Western Herald – Students react to new LBGTA mentorship program

Students react to new LBGTA mentorship program

John Scott
News Reporter

Western Michigan University’s Office of Lesbian, Bisexual, Gay, and Transgender Student Services implemented a career-mentoring program that matches undergraduate students with working professionals.

The LBGTA Career Mentorship Program, which officially kicked off Oct. 18, is a piece of a larger career-readiness series, entitled, “Ready to Work.” Features of the mentoring program include job shadowing, resume building, and networking.

Jennifer Hsu, coordinator of the Office of LBGT Services, recognizes the importance helping students transition from college to the workplace.

“This is a unique opportunity,” Hsu said. “It’s not only an excellent way to connect students with local professionals, but also a way to transfer knowledge among generations.”

Alex Susienka, a graduate student interning with the Office of LBGT Services, has been creating and coordinating the program since April. Currently, there are 12 mentors paired with 12 mentees, a number that is expected to increase in the following months.

“We want this program to become a staple of our office and our institution,” Hsu said.

Generally, WMU students are supportive of the new program’s implementation, citing discrimination, stereotyping, lack of confidence, and acceptance as some of the issues that could be resolved.

“In a college setting, there are so many stereotypes of what it means to be gay, bi, or transgender,” senior Natalie Kelber said. “It’d be great if this program could help eliminate some assumptions about who can work where.”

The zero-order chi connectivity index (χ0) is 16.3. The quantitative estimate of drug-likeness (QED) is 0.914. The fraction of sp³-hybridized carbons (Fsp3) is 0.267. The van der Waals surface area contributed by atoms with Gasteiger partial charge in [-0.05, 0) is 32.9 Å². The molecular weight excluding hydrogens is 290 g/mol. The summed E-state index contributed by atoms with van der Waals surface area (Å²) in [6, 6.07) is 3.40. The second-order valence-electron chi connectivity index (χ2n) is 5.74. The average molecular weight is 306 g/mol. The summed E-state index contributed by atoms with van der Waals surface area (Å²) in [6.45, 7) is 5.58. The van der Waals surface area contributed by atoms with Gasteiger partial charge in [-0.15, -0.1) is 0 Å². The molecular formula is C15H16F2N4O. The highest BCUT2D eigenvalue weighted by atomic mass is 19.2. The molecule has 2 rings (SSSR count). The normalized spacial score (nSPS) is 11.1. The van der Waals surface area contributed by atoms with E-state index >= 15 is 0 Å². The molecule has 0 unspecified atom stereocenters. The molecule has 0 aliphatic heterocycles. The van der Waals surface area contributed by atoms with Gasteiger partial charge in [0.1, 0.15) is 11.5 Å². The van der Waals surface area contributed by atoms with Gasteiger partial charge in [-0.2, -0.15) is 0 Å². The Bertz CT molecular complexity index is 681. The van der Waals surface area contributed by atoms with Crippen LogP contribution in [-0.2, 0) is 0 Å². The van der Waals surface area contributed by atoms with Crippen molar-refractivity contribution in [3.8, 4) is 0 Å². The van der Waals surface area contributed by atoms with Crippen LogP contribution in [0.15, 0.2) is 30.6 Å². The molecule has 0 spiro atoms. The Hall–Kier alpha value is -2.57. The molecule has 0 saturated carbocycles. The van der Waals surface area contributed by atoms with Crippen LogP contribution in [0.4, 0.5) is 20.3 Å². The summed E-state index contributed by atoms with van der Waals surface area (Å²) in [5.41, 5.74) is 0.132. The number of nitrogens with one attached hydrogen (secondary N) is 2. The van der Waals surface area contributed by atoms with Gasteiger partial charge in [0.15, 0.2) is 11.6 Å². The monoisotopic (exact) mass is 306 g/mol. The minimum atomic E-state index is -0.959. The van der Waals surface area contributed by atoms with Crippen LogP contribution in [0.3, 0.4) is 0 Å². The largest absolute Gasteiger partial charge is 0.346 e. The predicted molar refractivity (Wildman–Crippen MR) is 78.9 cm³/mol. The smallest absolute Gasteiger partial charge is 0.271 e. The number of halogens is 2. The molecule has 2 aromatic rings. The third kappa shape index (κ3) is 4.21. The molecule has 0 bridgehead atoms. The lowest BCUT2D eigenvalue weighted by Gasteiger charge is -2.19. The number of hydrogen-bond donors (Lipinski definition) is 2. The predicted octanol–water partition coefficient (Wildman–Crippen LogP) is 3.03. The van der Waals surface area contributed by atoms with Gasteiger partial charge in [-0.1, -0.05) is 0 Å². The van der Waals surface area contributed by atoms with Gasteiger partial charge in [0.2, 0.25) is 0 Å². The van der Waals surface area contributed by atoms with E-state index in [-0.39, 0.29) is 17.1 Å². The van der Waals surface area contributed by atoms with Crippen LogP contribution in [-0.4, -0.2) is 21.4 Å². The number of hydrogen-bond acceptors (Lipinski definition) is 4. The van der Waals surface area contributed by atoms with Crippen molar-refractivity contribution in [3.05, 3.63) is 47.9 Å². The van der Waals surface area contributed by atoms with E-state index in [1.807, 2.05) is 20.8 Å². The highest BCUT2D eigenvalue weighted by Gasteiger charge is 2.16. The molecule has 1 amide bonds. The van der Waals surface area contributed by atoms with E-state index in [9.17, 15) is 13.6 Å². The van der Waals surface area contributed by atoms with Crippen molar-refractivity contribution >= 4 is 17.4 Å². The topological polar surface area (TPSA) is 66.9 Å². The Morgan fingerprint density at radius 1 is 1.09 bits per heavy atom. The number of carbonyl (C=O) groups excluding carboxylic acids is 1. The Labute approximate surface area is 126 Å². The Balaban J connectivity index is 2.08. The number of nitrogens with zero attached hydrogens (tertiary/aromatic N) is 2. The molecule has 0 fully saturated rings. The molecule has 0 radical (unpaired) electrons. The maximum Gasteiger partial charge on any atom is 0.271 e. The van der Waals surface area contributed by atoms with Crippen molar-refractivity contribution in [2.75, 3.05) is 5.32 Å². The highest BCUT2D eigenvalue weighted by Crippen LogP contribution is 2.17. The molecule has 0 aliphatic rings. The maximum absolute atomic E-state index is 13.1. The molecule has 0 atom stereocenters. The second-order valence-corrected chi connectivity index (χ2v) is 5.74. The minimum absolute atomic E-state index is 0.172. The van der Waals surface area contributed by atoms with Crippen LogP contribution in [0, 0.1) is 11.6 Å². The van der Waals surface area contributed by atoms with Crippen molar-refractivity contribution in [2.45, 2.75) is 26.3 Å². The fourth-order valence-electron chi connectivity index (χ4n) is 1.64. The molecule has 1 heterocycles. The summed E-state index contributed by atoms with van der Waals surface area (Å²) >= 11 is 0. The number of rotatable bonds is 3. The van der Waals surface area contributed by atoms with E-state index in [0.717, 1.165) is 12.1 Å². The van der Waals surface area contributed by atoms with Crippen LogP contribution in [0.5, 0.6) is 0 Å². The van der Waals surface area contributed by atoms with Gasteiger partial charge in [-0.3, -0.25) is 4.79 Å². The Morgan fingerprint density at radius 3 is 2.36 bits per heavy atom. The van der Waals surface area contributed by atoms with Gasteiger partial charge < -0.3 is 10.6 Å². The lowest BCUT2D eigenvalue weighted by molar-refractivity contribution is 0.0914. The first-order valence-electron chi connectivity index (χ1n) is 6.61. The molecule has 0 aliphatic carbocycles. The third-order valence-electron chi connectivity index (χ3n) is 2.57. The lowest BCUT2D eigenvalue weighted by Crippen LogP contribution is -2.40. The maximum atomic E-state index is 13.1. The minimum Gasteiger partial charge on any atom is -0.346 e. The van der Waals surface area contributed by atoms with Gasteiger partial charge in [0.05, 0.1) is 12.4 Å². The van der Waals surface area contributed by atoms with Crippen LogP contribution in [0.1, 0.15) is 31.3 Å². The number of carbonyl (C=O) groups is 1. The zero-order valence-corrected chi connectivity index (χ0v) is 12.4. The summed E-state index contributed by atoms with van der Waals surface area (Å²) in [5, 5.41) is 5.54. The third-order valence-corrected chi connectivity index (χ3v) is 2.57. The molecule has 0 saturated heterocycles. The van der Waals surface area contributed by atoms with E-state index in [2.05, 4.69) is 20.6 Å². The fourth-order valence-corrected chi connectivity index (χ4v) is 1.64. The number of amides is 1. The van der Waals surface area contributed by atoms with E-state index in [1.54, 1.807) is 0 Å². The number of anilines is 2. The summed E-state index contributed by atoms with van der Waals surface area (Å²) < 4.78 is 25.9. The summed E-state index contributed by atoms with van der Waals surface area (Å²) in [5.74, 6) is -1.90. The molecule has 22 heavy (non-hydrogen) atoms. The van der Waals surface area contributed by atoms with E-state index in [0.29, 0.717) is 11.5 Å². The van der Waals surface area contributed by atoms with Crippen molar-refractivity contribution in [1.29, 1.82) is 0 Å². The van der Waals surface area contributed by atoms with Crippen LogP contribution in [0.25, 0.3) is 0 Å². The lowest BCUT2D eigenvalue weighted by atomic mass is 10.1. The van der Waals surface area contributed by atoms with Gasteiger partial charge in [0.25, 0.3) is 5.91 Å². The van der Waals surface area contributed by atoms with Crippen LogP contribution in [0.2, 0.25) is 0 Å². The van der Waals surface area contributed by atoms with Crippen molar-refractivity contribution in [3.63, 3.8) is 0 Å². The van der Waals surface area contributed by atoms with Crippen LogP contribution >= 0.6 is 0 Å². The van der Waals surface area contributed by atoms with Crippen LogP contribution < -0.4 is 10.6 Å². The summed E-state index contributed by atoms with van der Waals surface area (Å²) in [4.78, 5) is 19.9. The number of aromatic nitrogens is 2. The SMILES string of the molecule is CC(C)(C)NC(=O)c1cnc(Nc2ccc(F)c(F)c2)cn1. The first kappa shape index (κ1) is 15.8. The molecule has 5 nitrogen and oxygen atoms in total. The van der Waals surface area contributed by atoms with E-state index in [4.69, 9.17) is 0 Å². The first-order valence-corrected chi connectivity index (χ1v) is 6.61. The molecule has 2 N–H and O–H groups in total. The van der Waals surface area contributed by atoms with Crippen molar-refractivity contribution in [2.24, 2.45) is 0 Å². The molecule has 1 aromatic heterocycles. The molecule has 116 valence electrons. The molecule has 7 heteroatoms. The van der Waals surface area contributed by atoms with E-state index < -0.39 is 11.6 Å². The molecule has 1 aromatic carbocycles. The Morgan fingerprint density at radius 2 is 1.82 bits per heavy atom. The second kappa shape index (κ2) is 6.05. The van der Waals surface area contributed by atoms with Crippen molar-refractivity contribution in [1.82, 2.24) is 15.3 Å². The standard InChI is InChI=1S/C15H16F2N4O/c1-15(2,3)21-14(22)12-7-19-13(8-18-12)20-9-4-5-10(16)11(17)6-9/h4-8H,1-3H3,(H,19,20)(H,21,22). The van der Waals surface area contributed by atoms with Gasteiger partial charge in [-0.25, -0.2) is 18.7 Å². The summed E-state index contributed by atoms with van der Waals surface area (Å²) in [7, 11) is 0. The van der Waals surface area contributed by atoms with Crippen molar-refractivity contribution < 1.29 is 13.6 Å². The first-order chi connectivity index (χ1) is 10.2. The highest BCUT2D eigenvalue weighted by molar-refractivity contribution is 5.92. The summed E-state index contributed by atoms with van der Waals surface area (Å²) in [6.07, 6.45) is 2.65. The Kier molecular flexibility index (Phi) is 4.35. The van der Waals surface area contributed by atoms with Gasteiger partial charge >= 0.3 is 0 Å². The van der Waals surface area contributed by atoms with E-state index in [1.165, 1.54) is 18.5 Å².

However, some students are wary of the program, worried that pointing out students’ differences will overshadow the similarities.

“I think it’s a little bit of good and bad,” junior Mallory LaPorte said. “I think it’ll give them a good idea of how their lifestyle and their field of choice will mix, but, at the same time, I feel like it’s almost separating them from everyone else going into that career.”

Hsu knows that the program is a start, but hardly the finish line.

“We’d like this program to be so successful that we won’t need an office,” Hsu said. “However, as it’s still legal in Michigan to be fired for identifying as lesbian, bisexual, gay, or transgender, we still have a lot of work to do. We will continue to support student success in the workplace and educate the larger student body.”

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